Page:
It was found that the girl was just trying to airdrop the photo to her mom, Kelly said, but because she airdropped using bluetooth, people in range of her phone had the option of accepting and viewing the photo. ... 3Dhttps://www.cnn.com/2018/09/01/us/hawaiian-airlines-unlucky-flight-trnd/index.html
https://www.nytimes.com/2018/08/27/business/3-d-printed-gun-cody-wilson.html A federal judge, in approving a preliminary injunction sought by states, cited the potential harm caused “if the existing restrictions are withdrawn.''
The calls, tied to a white supremacist entity, came days after Mr. Gillum became the first black person nominated by a major party to be governor of Florida. https://www.nytimes.com/2018/09/01/us/racist-robocall-andrew-gillum.html
https://www.bbc.co.uk/news/uk-england-45320038 Good thing our pets aren't in charge! [Why? Because they might suggest shock collars for `charging' their humans? Semper fi-do. PGN]
https://www.washingtonpost.com/technology/2018/08/29/how-do-you-get-people-trust-autonomous-vehicles-this-company-is-giving-them-virtual-eyes/%3Futm_term%3D.06df42bc1da5 Trust, by definition, is the firm reliance on the integrity, ability, or character of a person or thing. Human-driven vehicles, based on 2016 statistics, are known to cause ~37K fatalities/year, a fatality rate of 1.18 per 100 million vehicle miles traveled. This finding indicates misplaced trust in their safety, and a high dependence that is not easily severed despite the risk. <https://crashstats.nhtsa.dot.gov/Api/Public/ViewPublication/812554)> When silicon-driven vehicles equivalence or over-achieve (meaning greater than 1.18) this fatality rate, then public trust will have reached a justifiable tipping point favoring autonomous vehicles. Until this demonstration, blind trust in a virtually eyed vehicle is a non sequitur.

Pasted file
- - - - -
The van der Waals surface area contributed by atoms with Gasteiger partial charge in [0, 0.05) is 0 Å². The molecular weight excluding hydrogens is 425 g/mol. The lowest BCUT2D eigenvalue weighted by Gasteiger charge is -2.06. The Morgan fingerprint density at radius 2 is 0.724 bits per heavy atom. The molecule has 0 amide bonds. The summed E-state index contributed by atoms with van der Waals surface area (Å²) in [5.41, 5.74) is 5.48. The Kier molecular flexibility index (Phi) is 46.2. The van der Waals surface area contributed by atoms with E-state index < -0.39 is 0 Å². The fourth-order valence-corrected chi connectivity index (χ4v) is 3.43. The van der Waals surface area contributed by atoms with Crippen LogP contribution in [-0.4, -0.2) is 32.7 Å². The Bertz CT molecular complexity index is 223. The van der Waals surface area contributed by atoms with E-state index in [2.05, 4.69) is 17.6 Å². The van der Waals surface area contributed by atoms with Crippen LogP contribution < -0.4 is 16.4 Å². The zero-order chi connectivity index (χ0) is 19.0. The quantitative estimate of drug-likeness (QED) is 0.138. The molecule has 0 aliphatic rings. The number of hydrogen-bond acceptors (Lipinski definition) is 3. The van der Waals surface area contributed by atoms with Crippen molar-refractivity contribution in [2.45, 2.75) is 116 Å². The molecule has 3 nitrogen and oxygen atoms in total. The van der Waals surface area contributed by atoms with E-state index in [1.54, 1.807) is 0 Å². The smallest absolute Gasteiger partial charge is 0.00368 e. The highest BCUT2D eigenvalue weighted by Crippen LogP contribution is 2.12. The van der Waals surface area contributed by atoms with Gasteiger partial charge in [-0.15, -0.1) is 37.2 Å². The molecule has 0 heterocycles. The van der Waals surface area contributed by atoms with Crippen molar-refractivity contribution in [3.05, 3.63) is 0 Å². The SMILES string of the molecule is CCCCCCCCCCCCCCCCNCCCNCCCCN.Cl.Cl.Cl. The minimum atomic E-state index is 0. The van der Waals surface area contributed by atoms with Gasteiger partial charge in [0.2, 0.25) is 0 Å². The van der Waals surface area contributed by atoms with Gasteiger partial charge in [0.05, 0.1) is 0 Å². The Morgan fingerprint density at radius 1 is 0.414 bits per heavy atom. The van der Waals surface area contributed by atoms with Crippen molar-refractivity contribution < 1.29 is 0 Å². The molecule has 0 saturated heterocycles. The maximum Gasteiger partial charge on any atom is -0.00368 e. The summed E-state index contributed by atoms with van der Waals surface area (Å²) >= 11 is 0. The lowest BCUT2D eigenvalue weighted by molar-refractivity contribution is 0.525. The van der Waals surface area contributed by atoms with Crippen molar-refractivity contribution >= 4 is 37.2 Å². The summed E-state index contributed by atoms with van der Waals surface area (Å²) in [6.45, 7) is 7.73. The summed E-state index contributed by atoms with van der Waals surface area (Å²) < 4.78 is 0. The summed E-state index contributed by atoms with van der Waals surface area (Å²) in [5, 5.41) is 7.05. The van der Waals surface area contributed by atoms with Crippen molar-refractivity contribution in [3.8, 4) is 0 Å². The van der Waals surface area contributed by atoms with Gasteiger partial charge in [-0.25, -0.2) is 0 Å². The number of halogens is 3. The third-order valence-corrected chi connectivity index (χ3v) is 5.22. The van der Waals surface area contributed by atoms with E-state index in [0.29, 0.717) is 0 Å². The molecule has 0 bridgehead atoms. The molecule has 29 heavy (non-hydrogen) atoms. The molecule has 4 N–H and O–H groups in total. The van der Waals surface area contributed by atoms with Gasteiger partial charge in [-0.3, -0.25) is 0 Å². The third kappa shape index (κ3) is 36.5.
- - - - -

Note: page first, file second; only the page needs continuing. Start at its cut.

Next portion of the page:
The September 2018 issue asks and answers 20 questions for 2019. Here's question 10: What sorts of good technologies are we missing out on because of our plodding governmental bureaucracy? "Laser and adaptive-beam headlights that precisely brighten areas in the driver's view are rolling out on luxury vehicles across Europe, but they're illegal or dimmed down in the U.S. due to government regulations crafted in the sealed-beam, Scotch-at-the-office era. "[T]he latest safety innovations—automated vehicles and semiautomated driver-assist features—aren't blocked at all. Instead, the government is allowing companies to flood our cars with unchecked software without a national standard or oversight. "In 2017, lawmakers in both the U.S. House of Representatives and the Senate introduced legislation that would allow each automaker to exempt tens of thousands of Level 3, 4, and 5 automated vehicles from Federal Motor Vehicle Safety Standards that have been in place since 1966. Some states require manufacturers to obtain permits to test driverless vehicles on public roads, but others [forgo, not forego] these restrictions altogether. [E]ven automakers like Toyota admit there's been 'some irrational exuberance' toward the capability of current automation systems. [T]he auto industry's attitude toward safety has historically prioritized cost savings over people (see Ford's infamous Pinto memo suggesting that settling with the victims of fiery crashes would be cheaper than fixing the affected cars). In this case, some more plodding from our bureaucrats might be a good thing."